YORK company Pick Me Up Theatre are marking the 50th anniversary of Dad’s Army by re-creating memorable moments from the BBC sitcom.

From tomorrow until September 29, the John Cooper Studio at 41 Monkgate in York will be transformed into Walmington-on-Sea Church Hall and filled with all the favourite characters from Jimmy Perry and David Croft’s scripts.

Robert Readman’s cast will be led by Mark Hird as pompous Captain Mainwaring and Rory Mulvihill as charming, “would you mind awfully” second-in-command Sergeant Wilson. Mick Liversidge will be Lance Corporal “Don’t Panic!” Jones; Adam Sowter, Private “Stupid Boy” Pike and Bill Laverick, Private “We’re Doomed” Frazer.

Andrew Roberts takes the role of black-market spiv Private Walker; Harry Revell will be mild-mannered Private Godfrey; Ian Giles, Chief Warden Hodges; Sandy Nicholson, Mrs Gray, and BBC Radio York presenter Neil Foster, both the U-Boat Captain and the Vicar.

Musical director Sam Johnson and singers Emma Dickinson, Kirsty Hughes, Glynn Mills, Adam Price and Natalie Walker will provide live accompaniment to Pick Me Up’s re-creation of three classic episodes, performing period songs Croft and Perry chose for scene transitions.

In The Deadly Attachment – the one best known for Mainwaring’s immortal line “Don’t tell him, Pike!” – the Home Guard platoon are ordered to guard the crew of a captured German U-boat in the episode.

In Mum’s Army, Captain Mainwaring allows women to join the platoon and falls for one of the new recruits. In The Godiva Affair, the platoon must rehearse a Morris Dance to perform in a fund-raising carnival parade that will include a ride-past by Lady Godiva.

When Croft and Perry chose these episodes to form the backbone of a Dad’s Amy stage show, they also added a “lost” sketch from Christmas Night With The Stars, televised on Christmas Day in 1970 and performed again by the original cast at the Royal Variety Performance in 1975.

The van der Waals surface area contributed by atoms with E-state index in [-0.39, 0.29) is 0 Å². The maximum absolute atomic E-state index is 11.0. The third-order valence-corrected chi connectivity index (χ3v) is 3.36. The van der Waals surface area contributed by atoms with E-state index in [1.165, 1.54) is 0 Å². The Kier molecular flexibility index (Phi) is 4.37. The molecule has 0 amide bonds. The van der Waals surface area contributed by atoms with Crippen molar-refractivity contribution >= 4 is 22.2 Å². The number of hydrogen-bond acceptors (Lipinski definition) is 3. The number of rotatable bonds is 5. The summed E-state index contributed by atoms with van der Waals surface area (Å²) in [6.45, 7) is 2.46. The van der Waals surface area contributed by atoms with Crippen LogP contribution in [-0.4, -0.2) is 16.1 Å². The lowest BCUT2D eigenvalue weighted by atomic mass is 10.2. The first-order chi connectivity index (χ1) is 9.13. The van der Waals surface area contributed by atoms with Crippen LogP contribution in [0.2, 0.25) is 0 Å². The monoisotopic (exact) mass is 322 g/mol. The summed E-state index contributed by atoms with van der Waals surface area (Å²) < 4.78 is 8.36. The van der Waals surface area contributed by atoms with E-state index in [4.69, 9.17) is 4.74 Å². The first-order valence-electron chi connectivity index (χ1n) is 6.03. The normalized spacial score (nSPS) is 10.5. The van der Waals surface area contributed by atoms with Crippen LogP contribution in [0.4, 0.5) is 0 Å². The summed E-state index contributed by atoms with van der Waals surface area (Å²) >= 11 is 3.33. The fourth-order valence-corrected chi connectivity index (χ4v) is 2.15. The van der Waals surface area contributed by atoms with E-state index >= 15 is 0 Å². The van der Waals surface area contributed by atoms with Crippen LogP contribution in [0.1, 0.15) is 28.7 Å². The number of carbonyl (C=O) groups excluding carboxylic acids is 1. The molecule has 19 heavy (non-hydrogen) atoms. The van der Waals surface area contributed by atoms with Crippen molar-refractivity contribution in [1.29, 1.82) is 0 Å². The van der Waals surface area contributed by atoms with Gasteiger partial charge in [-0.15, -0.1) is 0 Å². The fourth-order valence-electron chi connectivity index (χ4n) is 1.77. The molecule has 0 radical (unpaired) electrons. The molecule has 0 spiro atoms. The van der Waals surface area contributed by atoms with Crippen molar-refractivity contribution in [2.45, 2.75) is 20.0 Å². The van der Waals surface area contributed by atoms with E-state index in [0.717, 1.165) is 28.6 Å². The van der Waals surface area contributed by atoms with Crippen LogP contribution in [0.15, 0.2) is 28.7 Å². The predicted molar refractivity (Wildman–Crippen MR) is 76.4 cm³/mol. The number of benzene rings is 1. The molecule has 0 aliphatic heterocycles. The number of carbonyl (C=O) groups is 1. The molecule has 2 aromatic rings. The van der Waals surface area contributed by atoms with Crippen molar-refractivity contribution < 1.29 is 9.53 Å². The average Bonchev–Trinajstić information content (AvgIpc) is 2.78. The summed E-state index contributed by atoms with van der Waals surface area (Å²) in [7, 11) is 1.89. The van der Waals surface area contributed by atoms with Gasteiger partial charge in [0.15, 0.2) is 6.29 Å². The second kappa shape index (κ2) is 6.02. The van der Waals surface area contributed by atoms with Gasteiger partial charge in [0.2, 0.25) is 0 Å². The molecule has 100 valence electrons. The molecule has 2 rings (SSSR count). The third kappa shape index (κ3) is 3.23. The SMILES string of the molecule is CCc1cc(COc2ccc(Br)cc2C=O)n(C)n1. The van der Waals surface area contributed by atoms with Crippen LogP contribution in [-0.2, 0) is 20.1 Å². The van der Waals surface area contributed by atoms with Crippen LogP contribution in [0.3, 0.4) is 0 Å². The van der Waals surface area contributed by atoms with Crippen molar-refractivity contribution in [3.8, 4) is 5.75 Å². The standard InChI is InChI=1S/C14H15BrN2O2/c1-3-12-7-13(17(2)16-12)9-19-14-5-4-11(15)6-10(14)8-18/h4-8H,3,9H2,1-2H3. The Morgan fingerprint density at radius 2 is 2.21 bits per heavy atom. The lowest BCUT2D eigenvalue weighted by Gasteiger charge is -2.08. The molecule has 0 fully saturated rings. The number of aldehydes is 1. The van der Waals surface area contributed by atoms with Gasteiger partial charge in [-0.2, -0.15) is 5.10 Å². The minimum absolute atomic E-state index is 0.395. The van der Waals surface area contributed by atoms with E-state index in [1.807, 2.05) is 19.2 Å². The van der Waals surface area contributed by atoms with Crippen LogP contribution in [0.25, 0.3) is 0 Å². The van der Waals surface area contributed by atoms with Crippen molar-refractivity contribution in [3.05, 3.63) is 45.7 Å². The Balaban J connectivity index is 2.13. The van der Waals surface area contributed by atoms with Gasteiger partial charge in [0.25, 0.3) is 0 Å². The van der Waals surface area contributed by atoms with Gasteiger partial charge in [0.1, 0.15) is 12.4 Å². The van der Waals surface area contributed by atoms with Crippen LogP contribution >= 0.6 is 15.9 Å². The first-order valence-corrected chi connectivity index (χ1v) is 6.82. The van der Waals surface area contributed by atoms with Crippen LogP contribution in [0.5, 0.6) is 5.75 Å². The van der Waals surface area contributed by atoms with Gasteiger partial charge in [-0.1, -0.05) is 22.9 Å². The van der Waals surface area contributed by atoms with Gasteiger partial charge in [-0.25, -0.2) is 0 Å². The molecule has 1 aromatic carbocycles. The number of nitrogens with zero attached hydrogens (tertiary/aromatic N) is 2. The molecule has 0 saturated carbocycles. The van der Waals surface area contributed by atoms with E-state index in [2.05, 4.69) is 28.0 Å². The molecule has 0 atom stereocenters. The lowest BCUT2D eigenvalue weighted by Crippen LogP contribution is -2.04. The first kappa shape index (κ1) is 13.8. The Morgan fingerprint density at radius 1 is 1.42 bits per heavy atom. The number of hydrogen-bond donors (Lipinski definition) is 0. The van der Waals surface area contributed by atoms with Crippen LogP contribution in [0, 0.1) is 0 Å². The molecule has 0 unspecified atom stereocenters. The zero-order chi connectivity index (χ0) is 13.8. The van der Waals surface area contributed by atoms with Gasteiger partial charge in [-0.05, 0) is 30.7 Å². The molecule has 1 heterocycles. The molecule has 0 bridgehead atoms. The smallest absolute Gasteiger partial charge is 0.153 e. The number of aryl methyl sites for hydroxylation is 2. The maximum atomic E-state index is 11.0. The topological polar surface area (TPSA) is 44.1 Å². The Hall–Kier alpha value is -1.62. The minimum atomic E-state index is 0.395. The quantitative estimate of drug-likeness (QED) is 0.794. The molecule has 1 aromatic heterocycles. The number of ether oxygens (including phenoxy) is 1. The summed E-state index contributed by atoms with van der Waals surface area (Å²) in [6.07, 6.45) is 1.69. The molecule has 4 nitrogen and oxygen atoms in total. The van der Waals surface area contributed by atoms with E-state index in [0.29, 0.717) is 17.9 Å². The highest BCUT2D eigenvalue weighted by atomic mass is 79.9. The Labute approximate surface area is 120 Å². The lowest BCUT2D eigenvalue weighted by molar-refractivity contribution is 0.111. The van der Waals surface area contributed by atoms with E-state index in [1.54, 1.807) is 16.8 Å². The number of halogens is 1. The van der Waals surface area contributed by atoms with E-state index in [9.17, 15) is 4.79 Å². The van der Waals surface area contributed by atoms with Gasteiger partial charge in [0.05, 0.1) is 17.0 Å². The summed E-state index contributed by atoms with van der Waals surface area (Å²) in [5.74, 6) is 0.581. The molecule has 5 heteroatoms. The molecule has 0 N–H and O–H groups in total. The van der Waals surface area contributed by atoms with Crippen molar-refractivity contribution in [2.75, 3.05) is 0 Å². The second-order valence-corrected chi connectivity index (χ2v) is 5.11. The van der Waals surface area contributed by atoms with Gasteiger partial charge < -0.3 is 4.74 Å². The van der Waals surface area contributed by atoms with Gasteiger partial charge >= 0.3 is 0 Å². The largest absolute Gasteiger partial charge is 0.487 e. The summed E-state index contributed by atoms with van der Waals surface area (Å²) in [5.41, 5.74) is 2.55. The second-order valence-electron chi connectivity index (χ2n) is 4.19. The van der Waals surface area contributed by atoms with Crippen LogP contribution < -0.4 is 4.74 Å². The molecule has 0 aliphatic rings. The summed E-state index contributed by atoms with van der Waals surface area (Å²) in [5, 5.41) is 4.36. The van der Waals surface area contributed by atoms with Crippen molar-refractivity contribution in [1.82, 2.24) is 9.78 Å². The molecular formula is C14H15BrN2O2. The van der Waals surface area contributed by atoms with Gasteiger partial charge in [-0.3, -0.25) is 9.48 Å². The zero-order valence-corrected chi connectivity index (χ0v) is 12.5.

Hence Pick Me Up’s show will feature The Floral Dance, wherein the platoon rehearses a traditional Cornish dance along with wardens and some of the ladies of Walmington-on-Sea. “No video of the sketch remains, so this is a rare chance to see a unique piece of Dad’s Army history,” says director Readman.

York Press:

Dad's Army birthday party celebrations at Dunnington Reading Rooms: back row, Mark Hird as Captain Mainwaring, left; Katherine Hunt, dressed as a landgirl; Sarah-Jane Mills as the Matron and birthday boy Alexander Mills as Captain Mainwaring II.  Back row: Adam Price as Private Sponge, Rory Mulvihill as Sergeant Wilson and Andrew Mills as Chief Warden Hodges

Mark Hird fronts a company with a daunting task of playing characters loved by millions over the past 50 years. “I remember the first screenings of these Dad’s Army episodes in the early 1970s. It was the days of three channels and one TV in the house, so families sat down to watch it together and everyone at school would talk about it the next day,” he says.

“We’d recite all the best lines and catchphrases – and we’d even line up in the playground and re-enact scenes from the previous night’s episode. I actually took the part of Captain Mainwaring in these playground re-enactments. I could never have imagined I’d end up getting to play him as a grown-up in the impossibly far-off 21st century!”

When Robert Readman first asked Mark to play Mainwaring, he was initially “very reluctant”. “Arthur Lowe is one of my acting heroes and it’s daunting, not to say, impossible to try to fill his shoes. His Captain Mainwaring is one of the greatest comic creations of all times,” he says.

“He could move from pomposity to curiosity to bewilderment to exasperation in just a few seconds with just a few subtle facial and physical movements. And he created a character who, despite his outward bluster and ridiculousness, was lovable and actually quite vulnerable.

“Through rehearsals we’ve found the best thing is just to take a few of the recognisable tics and mannerisms of these well-known characters and rely on the terrific scripts of David Croft and Jimmy Perry to work their magic. And the stage show is very much a celebration of Dad’s Army, rather than an attempt to replicate the TV shows.”

Look out too for a musical contribution from Mark and others. “Rory Mulvihill, Mick Liversidge and me get the chance to perform Noel Coward’s Could You Please Oblige Us With A Bren Gun, which Arthur Lowe, John Le Mesurier and Clive Dunn performed in a BBC tribute to Coward in 1968.” he reveals.

Mark and Rory have already donned their Dad’s Army uniforms to surprise a Dad’s Army superfan Alexander Mills at his birthday party at Dunnington Reading Rooms on September 8.

“We took Adam Price, who played Private Sponge, along with us to run through a mock drill with the children and they had an absolute hoot," he says. It’s wonderful to find a whole new generation of fans watching this classic show 50 years on, and it’s going to be great to see the range of ages in the audiences at 41 Monkgate.”

Tickets for Pick Me Up Theatre’s Dad’s Army 50th Anniversary show are on sale at £16, concessions £14, on 01904 623568 or at pickmeuptheatre.com. Evening performances start at 7.30pm; Saturday and Sunday matinees at 2.30pm.